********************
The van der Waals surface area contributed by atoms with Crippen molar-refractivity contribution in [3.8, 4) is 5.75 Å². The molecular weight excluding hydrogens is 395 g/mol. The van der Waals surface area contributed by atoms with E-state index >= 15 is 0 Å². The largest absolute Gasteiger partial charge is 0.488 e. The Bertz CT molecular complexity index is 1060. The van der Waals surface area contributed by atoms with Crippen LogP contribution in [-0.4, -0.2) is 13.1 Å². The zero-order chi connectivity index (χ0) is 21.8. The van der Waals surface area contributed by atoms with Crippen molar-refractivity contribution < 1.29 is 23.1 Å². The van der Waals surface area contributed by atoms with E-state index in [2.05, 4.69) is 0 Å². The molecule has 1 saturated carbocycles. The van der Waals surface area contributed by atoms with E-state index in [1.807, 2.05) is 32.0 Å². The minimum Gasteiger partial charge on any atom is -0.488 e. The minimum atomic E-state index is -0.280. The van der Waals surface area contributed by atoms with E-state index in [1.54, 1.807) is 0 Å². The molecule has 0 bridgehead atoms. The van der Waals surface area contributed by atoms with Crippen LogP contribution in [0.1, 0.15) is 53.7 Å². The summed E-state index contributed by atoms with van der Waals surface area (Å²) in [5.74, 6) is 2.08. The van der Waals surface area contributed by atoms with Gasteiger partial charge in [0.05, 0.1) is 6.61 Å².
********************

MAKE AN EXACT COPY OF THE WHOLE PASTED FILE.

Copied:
The van der Waals surface area contributed by atoms with Crippen molar-refractivity contribution in [3.8, 4) is 5.75 Å². The molecular weight excluding hydrogens is 395 g/mol. The van der Waals surface area contributed by atoms with E-state index >= 15 is 0 Å². The largest absolute Gasteiger partial charge is 0.488 e. The Bertz CT molecular complexity index is 1060. The van der Waals surface area contributed by atoms with Crippen LogP contribution in [-0.4, -0.2) is 13.1 Å². The zero-order chi connectivity index (χ0) is 21.8. The van der Waals surface area contributed by atoms with Crippen molar-refractivity contribution < 1.29 is 23.1 Å². The van der Waals surface area contributed by atoms with E-state index in [2.05, 4.69) is 0 Å². The molecule has 1 saturated carbocycles. The van der Waals surface area contributed by atoms with E-state index in [1.807, 2.05) is 32.0 Å². The minimum Gasteiger partial charge on any atom is -0.488 e. The minimum atomic E-state index is -0.280. The van der Waals surface area contributed by atoms with E-state index in [1.54, 1.807) is 0 Å². The molecule has 0 bridgehead atoms. The van der Waals surface area contributed by atoms with Crippen LogP contribution in [0.1, 0.15) is 53.7 Å². The summed E-state index contributed by atoms with van der Waals surface area (Å²) in [5.74, 6) is 2.08. The van der Waals surface area contributed by atoms with Gasteiger partial charge in [0.05, 0.1) is 6.61 Å².